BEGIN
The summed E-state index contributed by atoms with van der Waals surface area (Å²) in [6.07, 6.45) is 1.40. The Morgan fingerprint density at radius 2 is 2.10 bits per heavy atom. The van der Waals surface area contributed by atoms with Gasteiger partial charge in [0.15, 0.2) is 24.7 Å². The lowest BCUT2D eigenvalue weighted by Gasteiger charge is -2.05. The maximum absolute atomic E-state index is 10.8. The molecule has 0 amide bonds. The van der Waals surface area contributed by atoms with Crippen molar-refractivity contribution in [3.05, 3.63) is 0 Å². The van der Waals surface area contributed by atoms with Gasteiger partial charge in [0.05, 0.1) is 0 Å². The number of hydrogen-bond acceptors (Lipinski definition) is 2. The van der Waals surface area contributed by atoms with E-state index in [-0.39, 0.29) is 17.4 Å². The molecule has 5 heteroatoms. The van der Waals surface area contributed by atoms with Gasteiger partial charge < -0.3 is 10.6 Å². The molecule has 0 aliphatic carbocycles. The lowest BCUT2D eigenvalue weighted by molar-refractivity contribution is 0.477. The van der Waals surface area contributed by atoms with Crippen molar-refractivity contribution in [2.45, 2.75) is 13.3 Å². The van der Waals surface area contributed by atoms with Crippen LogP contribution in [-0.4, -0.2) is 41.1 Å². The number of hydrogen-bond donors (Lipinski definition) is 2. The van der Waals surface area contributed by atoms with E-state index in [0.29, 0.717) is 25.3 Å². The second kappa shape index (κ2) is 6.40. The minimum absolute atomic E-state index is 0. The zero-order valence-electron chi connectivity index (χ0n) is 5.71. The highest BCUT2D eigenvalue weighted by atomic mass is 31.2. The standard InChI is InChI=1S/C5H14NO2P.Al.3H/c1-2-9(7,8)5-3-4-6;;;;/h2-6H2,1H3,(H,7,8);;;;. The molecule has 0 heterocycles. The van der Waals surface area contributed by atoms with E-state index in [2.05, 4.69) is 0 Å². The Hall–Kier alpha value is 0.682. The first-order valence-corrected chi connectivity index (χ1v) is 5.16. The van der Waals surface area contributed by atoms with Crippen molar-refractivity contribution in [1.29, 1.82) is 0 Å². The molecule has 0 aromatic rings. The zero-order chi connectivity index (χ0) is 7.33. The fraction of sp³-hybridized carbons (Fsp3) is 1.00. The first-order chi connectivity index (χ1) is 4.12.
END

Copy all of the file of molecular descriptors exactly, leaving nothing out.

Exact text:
The summed E-state index contributed by atoms with van der Waals surface area (Å²) in [6.07, 6.45) is 1.40. The Morgan fingerprint density at radius 2 is 2.10 bits per heavy atom. The van der Waals surface area contributed by atoms with Gasteiger partial charge in [0.15, 0.2) is 24.7 Å². The lowest BCUT2D eigenvalue weighted by Gasteiger charge is -2.05. The maximum absolute atomic E-state index is 10.8. The molecule has 0 amide bonds. The van der Waals surface area contributed by atoms with Crippen molar-refractivity contribution in [3.05, 3.63) is 0 Å². The van der Waals surface area contributed by atoms with Gasteiger partial charge in [0.05, 0.1) is 0 Å². The number of hydrogen-bond acceptors (Lipinski definition) is 2. The van der Waals surface area contributed by atoms with E-state index in [-0.39, 0.29) is 17.4 Å². The molecule has 5 heteroatoms. The van der Waals surface area contributed by atoms with Gasteiger partial charge < -0.3 is 10.6 Å². The molecule has 0 aliphatic carbocycles. The lowest BCUT2D eigenvalue weighted by molar-refractivity contribution is 0.477. The van der Waals surface area contributed by atoms with Crippen molar-refractivity contribution in [2.45, 2.75) is 13.3 Å². The van der Waals surface area contributed by atoms with Crippen LogP contribution in [-0.4, -0.2) is 41.1 Å². The number of hydrogen-bond donors (Lipinski definition) is 2. The van der Waals surface area contributed by atoms with E-state index in [0.29, 0.717) is 25.3 Å². The second kappa shape index (κ2) is 6.40. The minimum absolute atomic E-state index is 0. The zero-order valence-electron chi connectivity index (χ0n) is 5.71. The highest BCUT2D eigenvalue weighted by atomic mass is 31.2. The standard InChI is InChI=1S/C5H14NO2P.Al.3H/c1-2-9(7,8)5-3-4-6;;;;/h2-6H2,1H3,(H,7,8);;;;. The molecule has 0 heterocycles. The van der Waals surface area contributed by atoms with E-state index in [2.05, 4.69) is 0 Å². The Hall–Kier alpha value is 0.682. The first-order valence-corrected chi connectivity index (χ1v) is 5.16. The van der Waals surface area contributed by atoms with Crippen molar-refractivity contribution in [1.29, 1.82) is 0 Å². The molecule has 0 aromatic rings. The zero-order chi connectivity index (χ0) is 7.33. The fraction of sp³-hybridized carbons (Fsp3) is 1.00. The first-order chi connectivity index (χ1) is 4.12.